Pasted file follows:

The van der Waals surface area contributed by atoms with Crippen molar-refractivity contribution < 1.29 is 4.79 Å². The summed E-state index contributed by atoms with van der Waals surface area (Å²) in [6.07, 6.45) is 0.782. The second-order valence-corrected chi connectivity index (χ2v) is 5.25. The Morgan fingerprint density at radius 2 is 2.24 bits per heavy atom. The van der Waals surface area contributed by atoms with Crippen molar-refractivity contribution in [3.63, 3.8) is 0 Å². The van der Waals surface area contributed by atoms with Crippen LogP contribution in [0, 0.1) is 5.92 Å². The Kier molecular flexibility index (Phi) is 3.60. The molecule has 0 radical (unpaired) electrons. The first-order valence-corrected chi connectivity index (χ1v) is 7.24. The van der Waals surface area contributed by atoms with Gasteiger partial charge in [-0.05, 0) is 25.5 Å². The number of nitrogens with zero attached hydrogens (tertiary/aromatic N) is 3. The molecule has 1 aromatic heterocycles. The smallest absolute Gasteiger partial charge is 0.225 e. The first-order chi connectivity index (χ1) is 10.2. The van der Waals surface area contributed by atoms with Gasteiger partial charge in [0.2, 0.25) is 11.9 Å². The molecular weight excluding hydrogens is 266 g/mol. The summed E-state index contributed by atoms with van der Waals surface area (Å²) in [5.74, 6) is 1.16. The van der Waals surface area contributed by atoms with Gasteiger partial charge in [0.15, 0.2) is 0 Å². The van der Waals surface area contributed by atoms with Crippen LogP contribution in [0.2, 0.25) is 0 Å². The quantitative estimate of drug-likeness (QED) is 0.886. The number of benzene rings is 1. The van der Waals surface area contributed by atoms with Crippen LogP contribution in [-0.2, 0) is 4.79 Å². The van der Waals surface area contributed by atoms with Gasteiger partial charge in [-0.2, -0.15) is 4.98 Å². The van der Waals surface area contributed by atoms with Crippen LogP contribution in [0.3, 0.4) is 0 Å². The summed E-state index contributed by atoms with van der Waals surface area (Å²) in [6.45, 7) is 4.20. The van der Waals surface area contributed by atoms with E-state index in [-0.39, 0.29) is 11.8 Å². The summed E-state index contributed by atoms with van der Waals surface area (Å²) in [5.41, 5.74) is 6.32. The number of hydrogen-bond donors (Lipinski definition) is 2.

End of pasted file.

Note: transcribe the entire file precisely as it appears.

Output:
The van der Waals surface area contributed by atoms with Crippen molar-refractivity contribution < 1.29 is 4.79 Å². The summed E-state index contributed by atoms with van der Waals surface area (Å²) in [6.07, 6.45) is 0.782. The second-order valence-corrected chi connectivity index (χ2v) is 5.25. The Morgan fingerprint density at radius 2 is 2.24 bits per heavy atom. The van der Waals surface area contributed by atoms with Crippen molar-refractivity contribution in [3.63, 3.8) is 0 Å². The van der Waals surface area contributed by atoms with Crippen LogP contribution in [0, 0.1) is 5.92 Å². The Kier molecular flexibility index (Phi) is 3.60. The molecule has 0 radical (unpaired) electrons. The first-order valence-corrected chi connectivity index (χ1v) is 7.24. The van der Waals surface area contributed by atoms with Gasteiger partial charge in [-0.05, 0) is 25.5 Å². The number of nitrogens with zero attached hydrogens (tertiary/aromatic N) is 3. The molecule has 1 aromatic heterocycles. The smallest absolute Gasteiger partial charge is 0.225 e. The first-order chi connectivity index (χ1) is 10.2. The van der Waals surface area contributed by atoms with Gasteiger partial charge in [0.2, 0.25) is 11.9 Å². The molecular weight excluding hydrogens is 266 g/mol. The summed E-state index contributed by atoms with van der Waals surface area (Å²) in [5.74, 6) is 1.16. The van der Waals surface area contributed by atoms with Gasteiger partial charge in [0.15, 0.2) is 0 Å². The van der Waals surface area contributed by atoms with Crippen LogP contribution in [0.2, 0.25) is 0 Å². The quantitative estimate of drug-likeness (QED) is 0.886. The number of benzene rings is 1. The van der Waals surface area contributed by atoms with Crippen LogP contribution in [-0.2, 0) is 4.79 Å². The van der Waals surface area contributed by atoms with Gasteiger partial charge in [-0.2, -0.15) is 4.98 Å². The van der Waals surface area contributed by atoms with Crippen LogP contribution in [0.3, 0.4) is 0 Å². The summed E-state index contributed by atoms with van der Waals surface area (Å²) in [6.45, 7) is 4.20. The van der Waals surface area contributed by atoms with E-state index in [-0.39, 0.29) is 11.8 Å². The summed E-state index contributed by atoms with van der Waals surface area (Å²) in [5.41, 5.74) is 6.32. The number of hydrogen-bond donors (Lipinski definition) is 2.